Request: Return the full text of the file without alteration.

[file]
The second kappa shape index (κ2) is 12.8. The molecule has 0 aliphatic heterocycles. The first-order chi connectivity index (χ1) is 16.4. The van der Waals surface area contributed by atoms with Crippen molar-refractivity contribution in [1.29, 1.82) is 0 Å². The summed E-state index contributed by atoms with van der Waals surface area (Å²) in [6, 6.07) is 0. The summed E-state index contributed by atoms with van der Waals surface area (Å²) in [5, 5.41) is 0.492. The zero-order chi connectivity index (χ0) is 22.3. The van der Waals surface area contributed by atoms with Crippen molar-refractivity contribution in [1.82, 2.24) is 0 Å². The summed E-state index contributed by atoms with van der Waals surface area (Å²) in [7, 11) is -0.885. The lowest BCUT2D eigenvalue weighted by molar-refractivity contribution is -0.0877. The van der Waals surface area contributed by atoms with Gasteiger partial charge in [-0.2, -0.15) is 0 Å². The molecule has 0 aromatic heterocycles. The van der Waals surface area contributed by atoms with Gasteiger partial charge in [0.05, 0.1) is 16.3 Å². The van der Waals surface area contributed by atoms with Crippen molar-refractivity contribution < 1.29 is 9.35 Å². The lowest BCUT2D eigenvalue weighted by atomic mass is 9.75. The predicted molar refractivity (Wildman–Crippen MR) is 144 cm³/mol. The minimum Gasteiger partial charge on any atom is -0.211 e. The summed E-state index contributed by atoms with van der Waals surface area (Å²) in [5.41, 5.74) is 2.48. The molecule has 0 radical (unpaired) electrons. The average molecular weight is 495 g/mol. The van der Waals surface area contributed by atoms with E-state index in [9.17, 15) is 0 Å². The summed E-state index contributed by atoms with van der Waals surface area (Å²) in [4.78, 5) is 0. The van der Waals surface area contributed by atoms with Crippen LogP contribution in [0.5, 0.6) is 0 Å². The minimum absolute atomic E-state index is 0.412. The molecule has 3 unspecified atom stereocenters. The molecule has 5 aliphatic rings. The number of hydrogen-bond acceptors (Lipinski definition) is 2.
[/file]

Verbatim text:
The second kappa shape index (κ2) is 12.8. The molecule has 0 aliphatic heterocycles. The first-order chi connectivity index (χ1) is 16.4. The van der Waals surface area contributed by atoms with Crippen molar-refractivity contribution in [1.29, 1.82) is 0 Å². The summed E-state index contributed by atoms with van der Waals surface area (Å²) in [6, 6.07) is 0. The summed E-state index contributed by atoms with van der Waals surface area (Å²) in [5, 5.41) is 0.492. The zero-order chi connectivity index (χ0) is 22.3. The van der Waals surface area contributed by atoms with Crippen molar-refractivity contribution in [1.82, 2.24) is 0 Å². The summed E-state index contributed by atoms with van der Waals surface area (Å²) in [7, 11) is -0.885. The lowest BCUT2D eigenvalue weighted by molar-refractivity contribution is -0.0877. The van der Waals surface area contributed by atoms with Gasteiger partial charge in [-0.2, -0.15) is 0 Å². The molecule has 0 aromatic heterocycles. The van der Waals surface area contributed by atoms with Gasteiger partial charge in [0.05, 0.1) is 16.3 Å². The van der Waals surface area contributed by atoms with Crippen molar-refractivity contribution < 1.29 is 9.35 Å². The lowest BCUT2D eigenvalue weighted by atomic mass is 9.75. The predicted molar refractivity (Wildman–Crippen MR) is 144 cm³/mol. The minimum Gasteiger partial charge on any atom is -0.211 e. The summed E-state index contributed by atoms with van der Waals surface area (Å²) in [5.41, 5.74) is 2.48. The molecule has 0 radical (unpaired) electrons. The average molecular weight is 495 g/mol. The van der Waals surface area contributed by atoms with E-state index in [9.17, 15) is 0 Å². The summed E-state index contributed by atoms with van der Waals surface area (Å²) in [4.78, 5) is 0. The van der Waals surface area contributed by atoms with Crippen LogP contribution in [0.5, 0.6) is 0 Å². The minimum absolute atomic E-state index is 0.412. The molecule has 3 unspecified atom stereocenters. The molecule has 5 aliphatic rings. The number of hydrogen-bond acceptors (Lipinski definition) is 2.